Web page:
Digital health perspective: Sven Awege
Rebecca Aris interviews Sven Awege
We speak with Sven Awege about his passion for digital and social media within the healthcare space and his thoughts on the rise of the independent patient.
Our latest digital health perspective is that of Sven Awege. Formerly from within pharma with a focus on digital, Sven founded Pharma Strategic a year and a half ago.
Sven shares his thoughts on patient independence and why he thinks the rise of the empowered patient will contribute to brining democracy to health.
RA: You’ve spoken before on the topic of patient independence, can you explain what you mean by this?
SA: Patient independence is the concept of having empowered patients.
We all know that the system is broken, the governments can’t afford to pay for healthcare anymore, and that’s only going to get worse.
We also know the demographics are changing. There are more of us getting older and needing more care, which has consequences. Also there are less healthcare professionals around.
Technology is having a big impact. There are quite a few interesting things around, around the concepts of quantified self, and also social media.
All of those are coming together at the same time, meaning that the patient actually doesn’t have much of a choice but to become independent and empowered.
RA: How do you think increased access to information has impacted patients’ knowledge and involvement in their own health?
SA: This is critical, and I think we’re seeing a lot of it.
People are continually looking up information about health, and that’s going to change how healthcare is dealt with from many aspects, from healthcare providers to the pharmaceutical industry.
There will be a huge change over time, and we’re heading towards the trend of staying healthy. If we can stop ourselves getting ill that will have a much bigger impact than constantly having to treat ill people.
“…the governments can’t afford to pay for healthcare anymore, and that’s only going to get worse.”
RA: What would you say the challenges are that are associated with patient independence in healthcare, and perhaps you can comment as well on how you think those could be overcome?
SA: It depends on who the actor is. You’ve got obviously the payers, the healthcare providers, and you’ve also got the surrounding communities. Each is being impacted differently and has their own associated challenges.
Historically, healthcare providers were considered the gatekeepers of knowledge, and patients just accepted what the doctor said, and followed whatever advice they were given. That’s changed dramatically with access to all this information. Patients no longer just trust their doctor blindly. So the challenge to doctors is that they have to change their behaviour. Behavioural change is always difficult, but they have to start to dialogue and discuss with patients rather than just telling patients.
“We need to start engaging with communities and with patients, and actually listening to our customers.”
From the payers perspective, we can see patients becoming much more powerful in pushing their wants and needs, and so the payers (governments and insurance companies), all have to sit up and listen to patients much more than they used to.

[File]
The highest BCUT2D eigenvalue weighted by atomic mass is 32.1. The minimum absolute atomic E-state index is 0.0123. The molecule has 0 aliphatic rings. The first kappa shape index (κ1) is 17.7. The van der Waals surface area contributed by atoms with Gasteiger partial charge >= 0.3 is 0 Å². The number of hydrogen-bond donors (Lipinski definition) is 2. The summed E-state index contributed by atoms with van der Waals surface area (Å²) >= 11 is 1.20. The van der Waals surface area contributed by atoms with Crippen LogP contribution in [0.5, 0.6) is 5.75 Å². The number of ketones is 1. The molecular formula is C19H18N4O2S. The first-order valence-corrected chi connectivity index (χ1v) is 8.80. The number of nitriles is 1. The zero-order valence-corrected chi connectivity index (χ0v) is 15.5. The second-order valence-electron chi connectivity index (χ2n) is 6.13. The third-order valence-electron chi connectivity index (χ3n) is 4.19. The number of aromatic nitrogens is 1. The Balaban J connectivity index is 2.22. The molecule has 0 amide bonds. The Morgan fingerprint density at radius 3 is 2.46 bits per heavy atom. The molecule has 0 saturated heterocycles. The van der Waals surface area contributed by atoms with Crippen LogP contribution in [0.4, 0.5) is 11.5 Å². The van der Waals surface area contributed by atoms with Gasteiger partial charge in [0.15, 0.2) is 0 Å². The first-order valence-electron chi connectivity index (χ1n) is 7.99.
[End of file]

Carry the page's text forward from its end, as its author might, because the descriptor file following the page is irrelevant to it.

Then there are also the challenges associated with the pharmaceutical company. Pharma doesn’t want to do anything with the patients in the social media sphere until they’ve got clear guidelines. My perspective is that’s a bit of a smoke screen. We need to start engaging with communities and with patients, and actually listening to our customers. It will be difficult in such a heavily regulated environment, but I’m convinced there are ways that we can do that.
RA: What are the advantages of patients gaining this independence in healthcare?
SA: One thing that really strikes me, is that it actually makes a more democratic system.
Healthcare today it’s a two or three tier status, there are individuals who can afford high cost healthcare and also the cost of staying healthy. If you come from a wealthy background you tend to eat better and you have more facilities, and so you have less heart problems etc. Social media helps to create the empowered patient and will bring more democracy to our health.
“Social media helps to create the empowered patient and will bring more democracy to our health.”
Patient-focused healthcare is also a result. Doctors have to start listening more, and structures need to be designed to consider the human aspects of patient interaction.
Figure 1: Patient independence: advantages and challenges
Another advantage is that it will reengineer how we think about healthcare, and that will have positive cost implications.
About the interviewee:
You can find our more of Sven’s thoughts on digital within healthcare here.
Sven has over 20 years work experience spanning several industries, functions and roles. He is one of the early “digital pioneers” helping blue-chip companies embrace eBusiness in the 90’s through the strategic consulting company he created at that time.
The last 10 years Sven has been deeply engaged in the Pharma industry, having worked for Eli Lilly in Sales, Marketing (and multi-channel), Finance and Consulting across Europe, the last two of which he has deepened his knowledge and expertise as a subject matter expert on social media and mobile in this unique industry, through “Pharma Strategic” to help healthcare stakeholders deliver innovative solutions.
Channel experience includes:
Sales force, congresses, newsletters, eDetailing, Healthcare portals, Disease awareness websites &, media promotion, web conferencing, mobile, social media and community management.
What advantages are there to patients developing independence?